The panelís complete consensus statement will be available later today at http://consensus.nih.gov. The conference was sponsored by the NIH Office of Medical Applications of Research (OMAR) and the National Institute of Diabetes and Digestive and Kidney Diseases, along with other NIH and Department of Health and Human Services components. This conference was conducted under the NIH Consensus Development Program, which convenes conferences to assess the available scientific evidence and develop objective statements on controversial medical issues.
The 12-member conference panel included experts in the fields of hepatology and liver transplantation, gastroenterology, public health and epidemiology, infectious diseases, pathology, oncology, family practice, internal medicine, biostatistics, and a public representative. A complete listing of the panel members and their institutional affiliations is included in the draft conference statement. Interviews with panel members can be arranged by contacting Lisa Ahramjian at 301-496-4999 or AhramjianL@od.nih.gov.
In addition to the material presented at the conference by speakers and the input from conference participants provided during discussion periods, the panel considered pertinent research from the published literature and the results of a systematic review of the literature. The systematic review was prepared through the Agency for Healthcare Research and Quality (AHRQ) Evidence-based Practice Centers (EPC) program, by the Minnesota Evidence-based Practice Center. The EPCs develop evidence reports and technology assessments based on rigorous, comprehensive syntheses and analyses of the scientific literature, emphasizing explicit and detailed documentation of methods, rationale, and assumptions. The evidence report on management of hepatitis B is available at http://www.ahrq.gov/clinic/tp/hepbtp.htm.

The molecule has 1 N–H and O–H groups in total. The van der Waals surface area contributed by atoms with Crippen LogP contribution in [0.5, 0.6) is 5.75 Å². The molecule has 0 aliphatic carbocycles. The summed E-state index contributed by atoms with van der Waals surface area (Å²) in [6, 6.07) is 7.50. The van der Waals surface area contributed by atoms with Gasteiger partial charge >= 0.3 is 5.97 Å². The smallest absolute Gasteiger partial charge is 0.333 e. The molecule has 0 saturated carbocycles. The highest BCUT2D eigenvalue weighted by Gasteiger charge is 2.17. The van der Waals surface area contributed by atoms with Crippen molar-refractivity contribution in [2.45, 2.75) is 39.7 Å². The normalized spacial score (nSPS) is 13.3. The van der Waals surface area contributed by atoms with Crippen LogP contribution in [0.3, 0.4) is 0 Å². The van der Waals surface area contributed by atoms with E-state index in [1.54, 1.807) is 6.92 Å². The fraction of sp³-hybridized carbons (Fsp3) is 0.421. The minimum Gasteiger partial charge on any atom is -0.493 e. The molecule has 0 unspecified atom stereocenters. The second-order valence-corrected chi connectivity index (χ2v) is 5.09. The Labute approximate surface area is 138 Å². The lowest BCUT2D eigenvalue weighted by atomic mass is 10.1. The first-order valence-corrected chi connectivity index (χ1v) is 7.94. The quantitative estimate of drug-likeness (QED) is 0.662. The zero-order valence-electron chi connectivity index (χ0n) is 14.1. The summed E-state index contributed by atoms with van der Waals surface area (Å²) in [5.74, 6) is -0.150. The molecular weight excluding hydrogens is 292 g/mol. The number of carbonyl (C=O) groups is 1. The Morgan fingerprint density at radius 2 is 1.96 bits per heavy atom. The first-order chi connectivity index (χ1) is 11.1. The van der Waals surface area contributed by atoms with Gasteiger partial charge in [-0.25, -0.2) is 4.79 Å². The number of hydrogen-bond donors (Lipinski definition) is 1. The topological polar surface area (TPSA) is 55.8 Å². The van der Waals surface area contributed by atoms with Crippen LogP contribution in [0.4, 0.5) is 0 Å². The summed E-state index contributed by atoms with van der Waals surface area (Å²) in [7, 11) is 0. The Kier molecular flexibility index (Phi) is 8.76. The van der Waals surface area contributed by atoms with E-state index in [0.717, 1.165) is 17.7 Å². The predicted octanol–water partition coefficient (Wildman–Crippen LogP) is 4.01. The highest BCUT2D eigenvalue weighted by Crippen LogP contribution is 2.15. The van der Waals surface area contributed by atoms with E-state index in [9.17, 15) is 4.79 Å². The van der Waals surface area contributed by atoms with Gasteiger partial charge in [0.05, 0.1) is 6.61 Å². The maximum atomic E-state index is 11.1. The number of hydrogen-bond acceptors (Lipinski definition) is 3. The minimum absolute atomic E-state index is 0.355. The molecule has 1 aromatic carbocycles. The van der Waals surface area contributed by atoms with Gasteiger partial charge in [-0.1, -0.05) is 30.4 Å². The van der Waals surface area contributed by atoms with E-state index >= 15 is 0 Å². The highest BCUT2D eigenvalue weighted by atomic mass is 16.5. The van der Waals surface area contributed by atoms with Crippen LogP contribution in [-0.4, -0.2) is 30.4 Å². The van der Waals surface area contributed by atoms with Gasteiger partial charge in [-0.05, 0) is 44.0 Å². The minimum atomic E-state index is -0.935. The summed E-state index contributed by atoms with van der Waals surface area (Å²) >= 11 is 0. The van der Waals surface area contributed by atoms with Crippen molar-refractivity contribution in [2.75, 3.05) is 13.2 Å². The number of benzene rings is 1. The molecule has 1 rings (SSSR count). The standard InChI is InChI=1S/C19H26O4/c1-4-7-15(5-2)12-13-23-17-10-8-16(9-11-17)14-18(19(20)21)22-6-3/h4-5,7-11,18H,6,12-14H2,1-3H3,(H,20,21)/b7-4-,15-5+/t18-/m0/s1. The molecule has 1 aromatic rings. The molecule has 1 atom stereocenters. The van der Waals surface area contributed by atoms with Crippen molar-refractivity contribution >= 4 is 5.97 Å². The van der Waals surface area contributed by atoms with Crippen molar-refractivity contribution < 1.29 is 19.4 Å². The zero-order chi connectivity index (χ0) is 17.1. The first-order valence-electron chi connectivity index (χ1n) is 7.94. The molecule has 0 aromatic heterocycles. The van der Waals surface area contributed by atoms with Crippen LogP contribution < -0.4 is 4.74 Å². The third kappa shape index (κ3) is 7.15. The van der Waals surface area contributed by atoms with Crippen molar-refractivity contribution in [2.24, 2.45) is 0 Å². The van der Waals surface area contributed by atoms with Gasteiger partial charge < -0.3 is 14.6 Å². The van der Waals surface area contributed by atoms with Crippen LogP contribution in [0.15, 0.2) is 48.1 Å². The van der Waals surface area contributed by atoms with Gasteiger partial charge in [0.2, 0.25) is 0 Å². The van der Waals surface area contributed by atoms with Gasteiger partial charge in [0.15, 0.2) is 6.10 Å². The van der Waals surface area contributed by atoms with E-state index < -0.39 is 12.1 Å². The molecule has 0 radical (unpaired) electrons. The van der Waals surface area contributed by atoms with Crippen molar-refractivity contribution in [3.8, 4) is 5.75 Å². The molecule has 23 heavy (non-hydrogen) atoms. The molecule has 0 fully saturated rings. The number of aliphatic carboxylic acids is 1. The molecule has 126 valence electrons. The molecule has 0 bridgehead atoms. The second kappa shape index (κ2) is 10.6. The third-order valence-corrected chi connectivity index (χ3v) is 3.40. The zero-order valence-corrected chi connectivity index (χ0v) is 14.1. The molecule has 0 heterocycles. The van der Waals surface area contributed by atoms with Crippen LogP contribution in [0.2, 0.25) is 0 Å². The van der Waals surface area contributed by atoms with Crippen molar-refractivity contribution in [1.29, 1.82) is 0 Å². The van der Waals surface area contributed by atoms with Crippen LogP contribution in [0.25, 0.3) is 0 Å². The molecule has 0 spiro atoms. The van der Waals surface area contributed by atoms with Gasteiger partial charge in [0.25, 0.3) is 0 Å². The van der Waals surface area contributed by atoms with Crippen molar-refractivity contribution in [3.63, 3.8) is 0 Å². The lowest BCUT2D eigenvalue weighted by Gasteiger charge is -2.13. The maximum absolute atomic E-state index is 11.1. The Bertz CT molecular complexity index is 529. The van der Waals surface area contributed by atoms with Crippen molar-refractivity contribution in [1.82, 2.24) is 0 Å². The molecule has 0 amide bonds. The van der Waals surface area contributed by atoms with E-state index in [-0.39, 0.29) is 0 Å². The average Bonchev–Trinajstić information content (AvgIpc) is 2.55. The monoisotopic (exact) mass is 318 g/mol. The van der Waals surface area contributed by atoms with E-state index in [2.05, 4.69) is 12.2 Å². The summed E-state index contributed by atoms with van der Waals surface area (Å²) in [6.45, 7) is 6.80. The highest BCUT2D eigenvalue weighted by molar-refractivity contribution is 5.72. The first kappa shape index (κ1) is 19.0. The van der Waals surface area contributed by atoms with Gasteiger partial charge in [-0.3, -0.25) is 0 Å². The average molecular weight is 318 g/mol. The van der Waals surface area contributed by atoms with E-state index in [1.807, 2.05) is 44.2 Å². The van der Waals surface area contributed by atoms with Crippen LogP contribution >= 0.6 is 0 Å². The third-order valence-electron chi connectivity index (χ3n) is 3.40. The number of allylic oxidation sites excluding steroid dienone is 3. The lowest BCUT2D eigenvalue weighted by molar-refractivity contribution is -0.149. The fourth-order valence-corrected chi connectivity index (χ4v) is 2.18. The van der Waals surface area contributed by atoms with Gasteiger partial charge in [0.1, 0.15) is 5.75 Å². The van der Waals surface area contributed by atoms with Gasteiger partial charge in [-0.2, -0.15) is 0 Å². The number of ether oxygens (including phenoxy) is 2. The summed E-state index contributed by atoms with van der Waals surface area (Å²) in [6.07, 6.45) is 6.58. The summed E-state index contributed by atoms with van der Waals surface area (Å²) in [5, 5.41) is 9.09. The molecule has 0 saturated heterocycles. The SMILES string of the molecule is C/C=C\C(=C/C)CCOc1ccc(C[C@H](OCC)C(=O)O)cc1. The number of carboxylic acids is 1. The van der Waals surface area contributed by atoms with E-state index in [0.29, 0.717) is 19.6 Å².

The panel's statement is an independent report and is not a policy statement of the NIH or the federal government. The NIH Consensus Development Program was established in 1977 as a mechanism to judge controversial topics in medicine and public health in an unbiased, impartial manner. NIH has conducted 119 consensus development conferences, and 29 state-of-the-science (formerly "technology assessment") conferences, addressing a wide range of issues. A backgrounder on the NIH Consensus Development Program process is available at http://consensus.nih.gov/forthemedia.htm.
The Office of the Director, the central office at NIH, is responsible for setting policy for NIH, which includes 27 Institutes and Centers. This involves planning, managing, and coordinating the programs and activities of all NIH components. The Office of the Director also includes program offices which are responsible for stimulating specific areas of research throughout NIH. Additional information is available at http://www.nih.gov/icd/od.
The National Institutes of Health (NIH) — The Nation's
Medical Research Agency — includes 27 Institutes and
Centers and is a component of the U.S. Department of Health and
Human Services. It is the primary federal agency for conducting
and supporting basic, clinical and translational medical research,
and it investigates the causes, treatments, and cures for both
common and rare diseases. For more information about NIH and
its programs, visit www.nih.gov.